Mthuli Ncube‘s Upper Middle Income Economy Targets A Pipedream: Expert

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By Alois Vinga

A TOP economic expert has warned targets set by Finance Minister Mthuli Ncube to establish an upper-middle income economy by 2030 are now highly unachievable after the failure to sustain a yearly growth trajectory.

President Emmerson Mnangagwa’s administration plans to achieve Vision 2030 on the basis of implementing sound economic transformative policies.

However, speaking to Business on the sidelines of the Zimbabwe Coalition on Debt and Development post 2022 budget analysis this week, Prosper Chitambara said achieving the status may be a pipedream considering the slow economic recovery progress registered so far.

“The economic growth rates have been erratic, and the worst part is that even at the peak, Zimbabwe has never matched economic growth with job creation,” he said.

“For the upper-middle status to be achieved, we needed to sustainably record growth at 10% annum but unfortunately, in the last two years, the growth has been negative. This year, growth projections are at 7,8%. So, we are already off-course.”

The economist also decried the levels of economic investment, which he said do not match up  the required growth appetite in line with set targets.

“Current investment levels as a percentage of the Gross Domestic Product stand at between 7% to 9%,  which has been the trend for the last five years. To achieve our set targets, we will need to up this figure to 25% ratio against GDP.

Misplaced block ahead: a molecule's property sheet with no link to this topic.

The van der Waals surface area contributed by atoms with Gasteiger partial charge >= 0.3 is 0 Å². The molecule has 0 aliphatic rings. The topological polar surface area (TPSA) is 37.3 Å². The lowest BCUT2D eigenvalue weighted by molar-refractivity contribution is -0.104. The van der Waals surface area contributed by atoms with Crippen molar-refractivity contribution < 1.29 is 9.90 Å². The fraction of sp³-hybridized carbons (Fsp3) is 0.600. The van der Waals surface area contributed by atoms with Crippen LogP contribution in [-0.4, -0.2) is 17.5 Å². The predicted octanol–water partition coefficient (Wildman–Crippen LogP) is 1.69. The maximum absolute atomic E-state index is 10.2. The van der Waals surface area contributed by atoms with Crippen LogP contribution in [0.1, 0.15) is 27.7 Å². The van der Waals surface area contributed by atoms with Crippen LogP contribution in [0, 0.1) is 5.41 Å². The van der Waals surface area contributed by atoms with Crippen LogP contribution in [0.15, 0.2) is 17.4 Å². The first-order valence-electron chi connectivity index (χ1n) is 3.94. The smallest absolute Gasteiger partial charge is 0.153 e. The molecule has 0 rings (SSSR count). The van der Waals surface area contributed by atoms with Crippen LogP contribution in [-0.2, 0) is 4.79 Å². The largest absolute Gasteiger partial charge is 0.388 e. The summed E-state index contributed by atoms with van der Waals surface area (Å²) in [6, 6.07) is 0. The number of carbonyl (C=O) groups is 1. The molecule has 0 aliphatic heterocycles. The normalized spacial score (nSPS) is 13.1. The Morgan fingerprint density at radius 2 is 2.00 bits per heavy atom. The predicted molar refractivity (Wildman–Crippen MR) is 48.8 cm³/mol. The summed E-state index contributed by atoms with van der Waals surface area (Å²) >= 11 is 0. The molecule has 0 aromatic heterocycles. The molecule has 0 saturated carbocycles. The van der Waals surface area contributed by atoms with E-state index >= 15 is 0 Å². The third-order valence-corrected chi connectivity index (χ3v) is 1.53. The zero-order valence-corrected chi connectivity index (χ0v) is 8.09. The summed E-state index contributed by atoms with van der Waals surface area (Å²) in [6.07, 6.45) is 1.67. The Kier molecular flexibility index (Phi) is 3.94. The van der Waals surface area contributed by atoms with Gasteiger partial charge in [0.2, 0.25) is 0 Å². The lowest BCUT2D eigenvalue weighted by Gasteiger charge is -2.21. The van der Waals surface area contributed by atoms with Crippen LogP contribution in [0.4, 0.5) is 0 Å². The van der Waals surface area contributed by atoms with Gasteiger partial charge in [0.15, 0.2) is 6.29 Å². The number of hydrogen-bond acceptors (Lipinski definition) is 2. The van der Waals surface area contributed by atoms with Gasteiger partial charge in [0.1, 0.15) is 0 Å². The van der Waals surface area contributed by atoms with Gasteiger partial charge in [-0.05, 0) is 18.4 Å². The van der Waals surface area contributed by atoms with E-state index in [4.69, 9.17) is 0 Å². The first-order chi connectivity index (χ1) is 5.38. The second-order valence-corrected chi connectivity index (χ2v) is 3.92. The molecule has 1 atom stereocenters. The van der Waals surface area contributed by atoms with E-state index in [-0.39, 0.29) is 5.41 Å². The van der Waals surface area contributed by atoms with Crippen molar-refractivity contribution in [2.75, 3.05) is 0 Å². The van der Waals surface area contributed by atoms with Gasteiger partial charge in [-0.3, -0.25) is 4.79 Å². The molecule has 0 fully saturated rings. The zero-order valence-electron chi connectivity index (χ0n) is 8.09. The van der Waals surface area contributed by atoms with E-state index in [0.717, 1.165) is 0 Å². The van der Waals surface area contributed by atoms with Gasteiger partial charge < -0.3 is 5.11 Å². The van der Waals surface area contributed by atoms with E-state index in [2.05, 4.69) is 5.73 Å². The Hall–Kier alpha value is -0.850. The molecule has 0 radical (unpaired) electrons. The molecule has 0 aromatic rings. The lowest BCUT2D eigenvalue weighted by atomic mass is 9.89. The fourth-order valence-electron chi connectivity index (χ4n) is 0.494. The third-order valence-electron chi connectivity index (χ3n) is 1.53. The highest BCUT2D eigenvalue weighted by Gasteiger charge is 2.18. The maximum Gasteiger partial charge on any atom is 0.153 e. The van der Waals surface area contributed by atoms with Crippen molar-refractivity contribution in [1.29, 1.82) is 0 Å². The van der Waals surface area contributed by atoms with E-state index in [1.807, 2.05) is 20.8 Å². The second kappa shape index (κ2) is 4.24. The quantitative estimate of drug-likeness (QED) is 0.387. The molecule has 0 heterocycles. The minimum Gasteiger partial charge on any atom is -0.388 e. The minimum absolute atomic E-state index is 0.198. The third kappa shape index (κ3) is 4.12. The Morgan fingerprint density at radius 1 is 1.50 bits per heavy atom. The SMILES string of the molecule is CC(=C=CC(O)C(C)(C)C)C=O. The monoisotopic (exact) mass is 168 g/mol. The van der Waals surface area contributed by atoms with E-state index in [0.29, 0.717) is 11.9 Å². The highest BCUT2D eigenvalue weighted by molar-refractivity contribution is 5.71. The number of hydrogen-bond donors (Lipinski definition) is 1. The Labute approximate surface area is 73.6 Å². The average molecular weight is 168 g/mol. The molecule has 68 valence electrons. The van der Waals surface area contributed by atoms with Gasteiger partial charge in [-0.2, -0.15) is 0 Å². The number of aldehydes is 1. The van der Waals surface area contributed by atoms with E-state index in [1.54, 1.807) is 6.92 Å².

“Unlike countries such as China where per every US$1 earned, 45 cents goes towards investment. However, in Zimbabwe we only manage to invest 9 cents per every US$1 earned.

“The worst part is that the investment goes towards our own infrastructure,” he said.

Chitambara added the annual inflation rate as at November 2021 was 58,4% up from 54,49% in October.

“In Zambia, annual inflation rate for October 2021 was 21.1%; in Botswana annual inflation rate for October 2021 was 8.8%; in South Africa annual inflation rate for October 2021 was 5.0%; in Malawi annual inflation rate for October 2021 was 9.0%; in Namibia annual inflation rate for October 2021 was 3.6%; and in Mozambique annual inflation rate for October 2021 was 6.24% making Zimbabwe less competitive.”